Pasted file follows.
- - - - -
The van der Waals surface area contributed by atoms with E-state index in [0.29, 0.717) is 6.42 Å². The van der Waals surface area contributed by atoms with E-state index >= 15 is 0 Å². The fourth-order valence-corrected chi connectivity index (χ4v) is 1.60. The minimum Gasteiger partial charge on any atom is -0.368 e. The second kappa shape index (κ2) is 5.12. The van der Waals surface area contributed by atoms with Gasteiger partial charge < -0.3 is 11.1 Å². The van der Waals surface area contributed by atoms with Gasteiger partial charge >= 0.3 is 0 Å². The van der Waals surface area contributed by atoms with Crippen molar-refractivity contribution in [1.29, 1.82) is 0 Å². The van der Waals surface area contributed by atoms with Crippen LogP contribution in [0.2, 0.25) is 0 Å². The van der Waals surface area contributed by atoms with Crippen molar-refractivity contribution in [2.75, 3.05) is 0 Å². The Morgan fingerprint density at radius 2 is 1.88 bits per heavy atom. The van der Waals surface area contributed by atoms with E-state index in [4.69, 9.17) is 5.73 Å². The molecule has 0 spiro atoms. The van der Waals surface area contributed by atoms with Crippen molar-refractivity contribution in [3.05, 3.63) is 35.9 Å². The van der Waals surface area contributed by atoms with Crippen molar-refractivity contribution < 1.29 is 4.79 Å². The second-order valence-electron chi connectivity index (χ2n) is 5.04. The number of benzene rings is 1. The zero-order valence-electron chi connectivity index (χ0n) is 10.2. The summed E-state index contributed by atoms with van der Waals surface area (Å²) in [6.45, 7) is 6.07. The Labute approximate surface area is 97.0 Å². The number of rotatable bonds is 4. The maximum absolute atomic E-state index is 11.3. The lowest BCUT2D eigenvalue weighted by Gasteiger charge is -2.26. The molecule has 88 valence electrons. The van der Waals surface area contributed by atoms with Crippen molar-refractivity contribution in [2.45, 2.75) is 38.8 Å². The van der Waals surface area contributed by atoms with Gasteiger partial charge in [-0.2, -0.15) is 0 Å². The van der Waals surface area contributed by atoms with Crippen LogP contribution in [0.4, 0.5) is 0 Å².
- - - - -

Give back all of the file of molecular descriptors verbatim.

The van der Waals surface area contributed by atoms with E-state index in [0.29, 0.717) is 6.42 Å². The van der Waals surface area contributed by atoms with E-state index >= 15 is 0 Å². The fourth-order valence-corrected chi connectivity index (χ4v) is 1.60. The minimum Gasteiger partial charge on any atom is -0.368 e. The second kappa shape index (κ2) is 5.12. The van der Waals surface area contributed by atoms with Gasteiger partial charge < -0.3 is 11.1 Å². The van der Waals surface area contributed by atoms with Gasteiger partial charge >= 0.3 is 0 Å². The van der Waals surface area contributed by atoms with Crippen molar-refractivity contribution in [1.29, 1.82) is 0 Å². The van der Waals surface area contributed by atoms with Crippen LogP contribution in [0.2, 0.25) is 0 Å². The van der Waals surface area contributed by atoms with Crippen molar-refractivity contribution in [2.75, 3.05) is 0 Å². The Morgan fingerprint density at radius 2 is 1.88 bits per heavy atom. The van der Waals surface area contributed by atoms with E-state index in [4.69, 9.17) is 5.73 Å². The molecule has 0 spiro atoms. The van der Waals surface area contributed by atoms with Crippen molar-refractivity contribution in [3.05, 3.63) is 35.9 Å². The van der Waals surface area contributed by atoms with Crippen molar-refractivity contribution < 1.29 is 4.79 Å². The second-order valence-electron chi connectivity index (χ2n) is 5.04. The number of benzene rings is 1. The zero-order valence-electron chi connectivity index (χ0n) is 10.2. The summed E-state index contributed by atoms with van der Waals surface area (Å²) in [6.45, 7) is 6.07. The Labute approximate surface area is 97.0 Å². The number of rotatable bonds is 4. The maximum absolute atomic E-state index is 11.3. The lowest BCUT2D eigenvalue weighted by Gasteiger charge is -2.26. The molecule has 88 valence electrons. The van der Waals surface area contributed by atoms with Crippen molar-refractivity contribution in [2.45, 2.75) is 38.8 Å². The van der Waals surface area contributed by atoms with Gasteiger partial charge in [-0.2, -0.15) is 0 Å². The van der Waals surface area contributed by atoms with Crippen LogP contribution in [0.4, 0.5) is 0 Å².